Somewhere on the planet today someone will skip over pages of fine print they will later regret not reading - and thumb their nose at the risk of a phone exploding - in order to sign a mobile services contract that will bring the worldwide number of such accounts to 3.3 billion, a figure roughly equal to half the Earth's population.
Can't you just see the balloons and confetti falling on some startled AT&T customer in Ottumwa, Iowa?
Announcing this milestone with such remarkable precision are the industry analysts at Informa Telecoms and Media, who in their press release also provide a treasure trove of interesting facts and trivia regarding the mobile-phone revolution:
-- In 1987, only 35 countries hosted mobile-phone networks, a figure that had risen to 192 a decade later and today stands at 224.
-- Ten percent of the world's population remains uncovered by a mobile network, while 40 percent are covered but remain unconnected, including my father, which should surprise no one given that he doesn't even have an ATM card.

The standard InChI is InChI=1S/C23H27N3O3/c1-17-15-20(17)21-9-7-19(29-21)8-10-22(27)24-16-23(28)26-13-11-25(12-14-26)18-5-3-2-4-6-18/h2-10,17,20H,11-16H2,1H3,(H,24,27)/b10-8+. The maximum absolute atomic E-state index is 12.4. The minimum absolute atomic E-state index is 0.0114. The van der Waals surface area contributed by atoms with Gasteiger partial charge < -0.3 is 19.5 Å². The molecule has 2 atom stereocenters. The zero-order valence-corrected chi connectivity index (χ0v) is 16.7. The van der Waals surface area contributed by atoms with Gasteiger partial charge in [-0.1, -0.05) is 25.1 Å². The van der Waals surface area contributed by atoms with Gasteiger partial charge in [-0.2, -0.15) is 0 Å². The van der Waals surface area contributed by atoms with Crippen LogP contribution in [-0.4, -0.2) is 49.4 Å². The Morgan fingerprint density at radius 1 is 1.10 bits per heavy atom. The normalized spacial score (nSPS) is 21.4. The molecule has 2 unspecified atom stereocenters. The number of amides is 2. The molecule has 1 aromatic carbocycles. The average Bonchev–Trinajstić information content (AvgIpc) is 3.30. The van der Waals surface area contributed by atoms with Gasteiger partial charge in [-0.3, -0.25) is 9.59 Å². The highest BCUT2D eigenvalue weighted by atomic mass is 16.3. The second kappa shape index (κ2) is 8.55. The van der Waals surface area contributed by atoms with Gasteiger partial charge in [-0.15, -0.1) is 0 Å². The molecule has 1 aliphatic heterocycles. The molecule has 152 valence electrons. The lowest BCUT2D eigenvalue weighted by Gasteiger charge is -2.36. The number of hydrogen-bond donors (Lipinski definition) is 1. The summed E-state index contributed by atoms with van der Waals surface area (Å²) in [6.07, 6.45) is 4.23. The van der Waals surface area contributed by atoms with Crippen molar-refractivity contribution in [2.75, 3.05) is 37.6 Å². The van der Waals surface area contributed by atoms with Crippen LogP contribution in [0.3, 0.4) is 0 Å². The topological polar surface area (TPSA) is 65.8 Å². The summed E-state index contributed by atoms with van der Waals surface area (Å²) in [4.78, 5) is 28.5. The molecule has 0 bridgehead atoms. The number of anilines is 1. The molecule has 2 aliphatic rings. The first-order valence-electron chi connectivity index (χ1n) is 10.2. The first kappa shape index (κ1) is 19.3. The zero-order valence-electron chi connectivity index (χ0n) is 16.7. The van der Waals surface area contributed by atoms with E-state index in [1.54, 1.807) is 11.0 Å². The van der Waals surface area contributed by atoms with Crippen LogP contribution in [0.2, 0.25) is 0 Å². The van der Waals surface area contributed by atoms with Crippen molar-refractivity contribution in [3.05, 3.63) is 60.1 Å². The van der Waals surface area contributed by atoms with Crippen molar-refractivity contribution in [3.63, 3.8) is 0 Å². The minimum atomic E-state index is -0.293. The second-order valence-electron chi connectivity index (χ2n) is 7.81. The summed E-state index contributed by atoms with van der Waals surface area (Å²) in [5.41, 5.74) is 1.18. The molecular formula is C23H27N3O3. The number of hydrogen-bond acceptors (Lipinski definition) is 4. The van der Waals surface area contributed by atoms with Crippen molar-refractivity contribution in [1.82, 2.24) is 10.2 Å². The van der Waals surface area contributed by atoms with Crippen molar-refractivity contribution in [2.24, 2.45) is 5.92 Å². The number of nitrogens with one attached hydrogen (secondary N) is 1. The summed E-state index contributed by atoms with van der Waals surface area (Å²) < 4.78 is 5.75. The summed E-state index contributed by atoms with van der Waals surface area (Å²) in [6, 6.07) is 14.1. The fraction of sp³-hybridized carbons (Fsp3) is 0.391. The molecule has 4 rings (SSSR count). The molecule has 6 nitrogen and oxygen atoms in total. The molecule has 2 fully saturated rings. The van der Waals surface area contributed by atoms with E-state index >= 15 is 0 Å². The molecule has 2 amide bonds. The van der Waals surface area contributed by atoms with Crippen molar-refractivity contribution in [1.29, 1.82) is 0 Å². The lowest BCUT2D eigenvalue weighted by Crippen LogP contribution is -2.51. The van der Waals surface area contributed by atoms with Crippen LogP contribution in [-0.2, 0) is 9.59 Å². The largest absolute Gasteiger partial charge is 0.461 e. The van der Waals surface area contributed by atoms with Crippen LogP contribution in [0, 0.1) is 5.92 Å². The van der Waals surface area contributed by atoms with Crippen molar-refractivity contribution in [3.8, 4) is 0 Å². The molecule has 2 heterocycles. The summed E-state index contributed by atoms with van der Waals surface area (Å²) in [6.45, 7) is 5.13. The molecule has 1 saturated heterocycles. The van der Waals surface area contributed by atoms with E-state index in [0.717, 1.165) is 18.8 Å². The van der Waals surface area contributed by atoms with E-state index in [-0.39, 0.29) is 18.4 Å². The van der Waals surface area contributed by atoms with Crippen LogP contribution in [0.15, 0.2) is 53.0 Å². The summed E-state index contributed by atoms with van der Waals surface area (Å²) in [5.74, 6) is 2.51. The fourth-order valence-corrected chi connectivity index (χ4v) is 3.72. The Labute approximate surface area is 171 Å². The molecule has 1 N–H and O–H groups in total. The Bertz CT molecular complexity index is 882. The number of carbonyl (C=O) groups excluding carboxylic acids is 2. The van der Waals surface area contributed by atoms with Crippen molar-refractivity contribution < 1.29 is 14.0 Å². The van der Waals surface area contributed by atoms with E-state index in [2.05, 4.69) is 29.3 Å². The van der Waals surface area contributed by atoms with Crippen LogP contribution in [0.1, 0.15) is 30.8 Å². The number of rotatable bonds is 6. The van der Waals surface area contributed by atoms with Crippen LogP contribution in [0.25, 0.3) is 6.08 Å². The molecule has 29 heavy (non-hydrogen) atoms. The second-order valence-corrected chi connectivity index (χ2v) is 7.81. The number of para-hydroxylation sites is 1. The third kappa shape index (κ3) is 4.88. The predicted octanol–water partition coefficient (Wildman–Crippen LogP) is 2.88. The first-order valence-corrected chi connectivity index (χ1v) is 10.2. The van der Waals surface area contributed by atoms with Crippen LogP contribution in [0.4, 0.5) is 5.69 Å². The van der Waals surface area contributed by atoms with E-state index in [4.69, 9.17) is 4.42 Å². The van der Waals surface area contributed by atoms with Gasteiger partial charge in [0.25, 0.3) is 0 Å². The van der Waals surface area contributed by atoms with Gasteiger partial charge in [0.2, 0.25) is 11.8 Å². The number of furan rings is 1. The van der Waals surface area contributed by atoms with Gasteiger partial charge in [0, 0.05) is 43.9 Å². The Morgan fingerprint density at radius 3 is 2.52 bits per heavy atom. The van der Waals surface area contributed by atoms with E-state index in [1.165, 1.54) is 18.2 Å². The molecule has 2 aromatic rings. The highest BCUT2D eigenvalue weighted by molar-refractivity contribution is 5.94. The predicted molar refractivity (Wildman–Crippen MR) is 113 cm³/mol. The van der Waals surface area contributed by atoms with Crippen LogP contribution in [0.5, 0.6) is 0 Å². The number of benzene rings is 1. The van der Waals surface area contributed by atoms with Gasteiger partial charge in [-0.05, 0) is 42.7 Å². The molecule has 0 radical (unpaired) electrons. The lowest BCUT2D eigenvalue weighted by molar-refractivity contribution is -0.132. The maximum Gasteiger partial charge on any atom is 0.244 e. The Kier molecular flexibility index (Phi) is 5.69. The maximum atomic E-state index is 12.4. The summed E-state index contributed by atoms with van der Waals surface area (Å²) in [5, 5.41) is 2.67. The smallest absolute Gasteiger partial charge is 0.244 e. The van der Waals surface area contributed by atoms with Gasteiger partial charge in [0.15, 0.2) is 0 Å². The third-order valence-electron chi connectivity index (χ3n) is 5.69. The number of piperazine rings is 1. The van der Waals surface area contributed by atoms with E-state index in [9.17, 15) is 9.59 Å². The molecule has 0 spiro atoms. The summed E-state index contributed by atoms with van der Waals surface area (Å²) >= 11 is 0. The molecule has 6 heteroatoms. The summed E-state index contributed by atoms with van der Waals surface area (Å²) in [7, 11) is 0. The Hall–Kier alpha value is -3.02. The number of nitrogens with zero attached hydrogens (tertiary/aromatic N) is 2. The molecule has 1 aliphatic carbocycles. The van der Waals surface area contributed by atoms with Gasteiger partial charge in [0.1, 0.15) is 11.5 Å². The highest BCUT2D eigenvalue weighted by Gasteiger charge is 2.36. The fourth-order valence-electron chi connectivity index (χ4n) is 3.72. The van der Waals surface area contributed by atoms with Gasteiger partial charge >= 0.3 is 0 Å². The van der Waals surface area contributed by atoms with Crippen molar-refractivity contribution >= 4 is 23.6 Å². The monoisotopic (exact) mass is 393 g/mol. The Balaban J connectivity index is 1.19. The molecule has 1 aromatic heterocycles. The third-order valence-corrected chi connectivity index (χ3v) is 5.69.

-- That 3.3 billion figure does not mean that half the people on the planet are packing cell phones. The reason is that so many individuals have identified a need to have more than one account at a time: 59 countries tally more accounts than people, according to these analysts.
-- On the other hand, 27 counties with networks have subscriber penetrations below 10 percent.
As for the figures only a carrier executive could love - Average Revenue Per User (ARPU) - the numbers are all over the map:
-- On the high end, Kuwaiti operator Zain reports a monthly ARPU of $71, followed by Hutchison Whampoa's UK operations at $70.55 and Q-Tel in Qatar with $69.
-- On the lower side, there is Hutchison's Sri Lankan operator at $2.83 and Bangladesh's CityCell brand at $2.98.
Hey, where can I get me one of those Sri Lankan plans?
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